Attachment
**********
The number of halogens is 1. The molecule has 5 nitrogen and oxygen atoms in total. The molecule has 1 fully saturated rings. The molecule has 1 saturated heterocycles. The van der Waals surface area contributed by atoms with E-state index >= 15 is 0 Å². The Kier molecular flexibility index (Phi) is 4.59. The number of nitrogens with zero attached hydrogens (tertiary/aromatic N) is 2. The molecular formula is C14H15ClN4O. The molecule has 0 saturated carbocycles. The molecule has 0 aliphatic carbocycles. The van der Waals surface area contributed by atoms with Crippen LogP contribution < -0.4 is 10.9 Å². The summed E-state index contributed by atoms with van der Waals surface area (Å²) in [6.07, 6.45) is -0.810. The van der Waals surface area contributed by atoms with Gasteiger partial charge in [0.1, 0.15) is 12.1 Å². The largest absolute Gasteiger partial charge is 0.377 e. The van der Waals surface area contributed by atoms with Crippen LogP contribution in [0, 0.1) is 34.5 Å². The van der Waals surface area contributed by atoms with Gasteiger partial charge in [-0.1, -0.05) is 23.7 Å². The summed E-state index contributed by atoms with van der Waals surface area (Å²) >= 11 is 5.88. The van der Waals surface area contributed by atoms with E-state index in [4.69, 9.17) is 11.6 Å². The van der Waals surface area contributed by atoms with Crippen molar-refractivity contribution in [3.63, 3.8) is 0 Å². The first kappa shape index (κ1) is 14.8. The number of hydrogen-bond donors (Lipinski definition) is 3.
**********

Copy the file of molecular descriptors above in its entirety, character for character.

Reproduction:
The number of halogens is 1. The molecule has 5 nitrogen and oxygen atoms in total. The molecule has 1 fully saturated rings. The molecule has 1 saturated heterocycles. The van der Waals surface area contributed by atoms with E-state index >= 15 is 0 Å². The Kier molecular flexibility index (Phi) is 4.59. The number of nitrogens with zero attached hydrogens (tertiary/aromatic N) is 2. The molecular formula is C14H15ClN4O. The molecule has 0 saturated carbocycles. The molecule has 0 aliphatic carbocycles. The van der Waals surface area contributed by atoms with Crippen LogP contribution < -0.4 is 10.9 Å². The summed E-state index contributed by atoms with van der Waals surface area (Å²) in [6.07, 6.45) is -0.810. The van der Waals surface area contributed by atoms with Gasteiger partial charge in [0.1, 0.15) is 12.1 Å². The largest absolute Gasteiger partial charge is 0.377 e. The van der Waals surface area contributed by atoms with Crippen LogP contribution in [0, 0.1) is 34.5 Å². The van der Waals surface area contributed by atoms with Gasteiger partial charge in [-0.1, -0.05) is 23.7 Å². The summed E-state index contributed by atoms with van der Waals surface area (Å²) >= 11 is 5.88. The van der Waals surface area contributed by atoms with E-state index in [4.69, 9.17) is 11.6 Å². The van der Waals surface area contributed by atoms with Crippen molar-refractivity contribution in [3.63, 3.8) is 0 Å². The first kappa shape index (κ1) is 14.8. The number of hydrogen-bond donors (Lipinski definition) is 3.